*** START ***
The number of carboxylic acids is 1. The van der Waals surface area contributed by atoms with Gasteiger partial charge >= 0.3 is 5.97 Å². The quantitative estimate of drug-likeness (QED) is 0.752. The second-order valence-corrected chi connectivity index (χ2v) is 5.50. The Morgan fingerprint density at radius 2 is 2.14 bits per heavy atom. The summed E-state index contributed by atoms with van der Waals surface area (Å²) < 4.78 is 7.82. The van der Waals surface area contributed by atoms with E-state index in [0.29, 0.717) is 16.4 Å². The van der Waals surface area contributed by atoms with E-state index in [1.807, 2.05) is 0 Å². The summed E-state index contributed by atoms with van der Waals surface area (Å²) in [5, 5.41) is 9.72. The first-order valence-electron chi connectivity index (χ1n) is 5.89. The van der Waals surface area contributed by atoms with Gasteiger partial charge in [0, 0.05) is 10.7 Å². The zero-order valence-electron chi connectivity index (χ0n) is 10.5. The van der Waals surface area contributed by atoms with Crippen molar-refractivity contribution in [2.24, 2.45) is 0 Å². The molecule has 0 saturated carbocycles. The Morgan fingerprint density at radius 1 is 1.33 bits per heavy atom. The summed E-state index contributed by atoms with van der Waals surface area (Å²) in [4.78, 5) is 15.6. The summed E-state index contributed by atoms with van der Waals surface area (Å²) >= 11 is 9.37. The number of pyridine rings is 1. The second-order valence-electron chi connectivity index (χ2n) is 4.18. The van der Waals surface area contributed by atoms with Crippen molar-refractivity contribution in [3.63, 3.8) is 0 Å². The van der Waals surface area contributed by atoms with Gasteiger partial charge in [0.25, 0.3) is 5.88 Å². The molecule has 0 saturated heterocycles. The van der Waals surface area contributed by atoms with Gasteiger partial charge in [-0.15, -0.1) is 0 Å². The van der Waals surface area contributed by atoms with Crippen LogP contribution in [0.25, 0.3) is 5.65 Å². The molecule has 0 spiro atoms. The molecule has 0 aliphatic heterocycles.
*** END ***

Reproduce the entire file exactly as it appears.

The number of carboxylic acids is 1. The van der Waals surface area contributed by atoms with Gasteiger partial charge >= 0.3 is 5.97 Å². The quantitative estimate of drug-likeness (QED) is 0.752. The second-order valence-corrected chi connectivity index (χ2v) is 5.50. The Morgan fingerprint density at radius 2 is 2.14 bits per heavy atom. The summed E-state index contributed by atoms with van der Waals surface area (Å²) < 4.78 is 7.82. The van der Waals surface area contributed by atoms with E-state index in [0.29, 0.717) is 16.4 Å². The van der Waals surface area contributed by atoms with E-state index in [1.807, 2.05) is 0 Å². The summed E-state index contributed by atoms with van der Waals surface area (Å²) in [5, 5.41) is 9.72. The first-order valence-electron chi connectivity index (χ1n) is 5.89. The van der Waals surface area contributed by atoms with Gasteiger partial charge in [0, 0.05) is 10.7 Å². The zero-order valence-electron chi connectivity index (χ0n) is 10.5. The van der Waals surface area contributed by atoms with Crippen molar-refractivity contribution in [2.24, 2.45) is 0 Å². The molecule has 0 saturated carbocycles. The Morgan fingerprint density at radius 1 is 1.33 bits per heavy atom. The summed E-state index contributed by atoms with van der Waals surface area (Å²) in [4.78, 5) is 15.6. The summed E-state index contributed by atoms with van der Waals surface area (Å²) >= 11 is 9.37. The number of pyridine rings is 1. The second-order valence-electron chi connectivity index (χ2n) is 4.18. The van der Waals surface area contributed by atoms with Crippen molar-refractivity contribution in [3.63, 3.8) is 0 Å². The van der Waals surface area contributed by atoms with Gasteiger partial charge in [0.25, 0.3) is 5.88 Å². The molecule has 0 saturated heterocycles. The van der Waals surface area contributed by atoms with Gasteiger partial charge in [-0.15, -0.1) is 0 Å². The van der Waals surface area contributed by atoms with Crippen LogP contribution in [0.25, 0.3) is 5.65 Å². The molecule has 0 spiro atoms. The molecule has 0 aliphatic heterocycles.